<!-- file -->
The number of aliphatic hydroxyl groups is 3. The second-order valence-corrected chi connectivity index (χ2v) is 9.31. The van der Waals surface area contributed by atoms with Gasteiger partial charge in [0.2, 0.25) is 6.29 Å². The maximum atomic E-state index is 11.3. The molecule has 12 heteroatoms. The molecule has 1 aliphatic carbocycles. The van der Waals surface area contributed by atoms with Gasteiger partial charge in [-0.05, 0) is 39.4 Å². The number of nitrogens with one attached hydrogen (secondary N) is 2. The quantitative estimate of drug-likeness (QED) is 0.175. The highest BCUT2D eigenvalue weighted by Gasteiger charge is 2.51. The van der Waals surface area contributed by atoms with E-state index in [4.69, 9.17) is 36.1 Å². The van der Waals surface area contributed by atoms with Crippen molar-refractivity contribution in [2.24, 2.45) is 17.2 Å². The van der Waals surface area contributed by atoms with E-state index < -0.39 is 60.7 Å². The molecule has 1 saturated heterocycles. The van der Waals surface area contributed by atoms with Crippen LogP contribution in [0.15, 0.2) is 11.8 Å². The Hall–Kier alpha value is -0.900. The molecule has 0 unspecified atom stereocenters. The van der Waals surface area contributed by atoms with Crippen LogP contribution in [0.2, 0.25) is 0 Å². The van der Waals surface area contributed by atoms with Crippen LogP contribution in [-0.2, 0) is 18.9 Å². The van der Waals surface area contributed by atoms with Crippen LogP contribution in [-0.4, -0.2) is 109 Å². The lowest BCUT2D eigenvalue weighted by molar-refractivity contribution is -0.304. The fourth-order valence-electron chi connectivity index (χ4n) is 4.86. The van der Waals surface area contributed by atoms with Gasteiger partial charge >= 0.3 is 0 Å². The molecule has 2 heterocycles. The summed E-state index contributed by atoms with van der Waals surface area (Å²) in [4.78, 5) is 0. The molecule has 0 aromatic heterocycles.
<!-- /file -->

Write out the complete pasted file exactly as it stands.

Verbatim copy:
The number of aliphatic hydroxyl groups is 3. The second-order valence-corrected chi connectivity index (χ2v) is 9.31. The van der Waals surface area contributed by atoms with Gasteiger partial charge in [0.2, 0.25) is 6.29 Å². The maximum atomic E-state index is 11.3. The molecule has 12 heteroatoms. The molecule has 1 aliphatic carbocycles. The van der Waals surface area contributed by atoms with Gasteiger partial charge in [-0.05, 0) is 39.4 Å². The number of nitrogens with one attached hydrogen (secondary N) is 2. The quantitative estimate of drug-likeness (QED) is 0.175. The highest BCUT2D eigenvalue weighted by Gasteiger charge is 2.51. The van der Waals surface area contributed by atoms with E-state index in [4.69, 9.17) is 36.1 Å². The van der Waals surface area contributed by atoms with Crippen molar-refractivity contribution in [2.24, 2.45) is 17.2 Å². The van der Waals surface area contributed by atoms with E-state index < -0.39 is 60.7 Å². The molecule has 1 saturated heterocycles. The van der Waals surface area contributed by atoms with Crippen LogP contribution in [0.15, 0.2) is 11.8 Å². The Hall–Kier alpha value is -0.900. The molecule has 0 unspecified atom stereocenters. The van der Waals surface area contributed by atoms with Crippen LogP contribution in [0.2, 0.25) is 0 Å². The van der Waals surface area contributed by atoms with Crippen LogP contribution in [-0.2, 0) is 18.9 Å². The van der Waals surface area contributed by atoms with Crippen LogP contribution in [-0.4, -0.2) is 109 Å². The lowest BCUT2D eigenvalue weighted by molar-refractivity contribution is -0.304. The fourth-order valence-electron chi connectivity index (χ4n) is 4.86. The van der Waals surface area contributed by atoms with Gasteiger partial charge >= 0.3 is 0 Å². The molecule has 2 heterocycles. The summed E-state index contributed by atoms with van der Waals surface area (Å²) in [4.78, 5) is 0. The molecule has 0 aromatic heterocycles.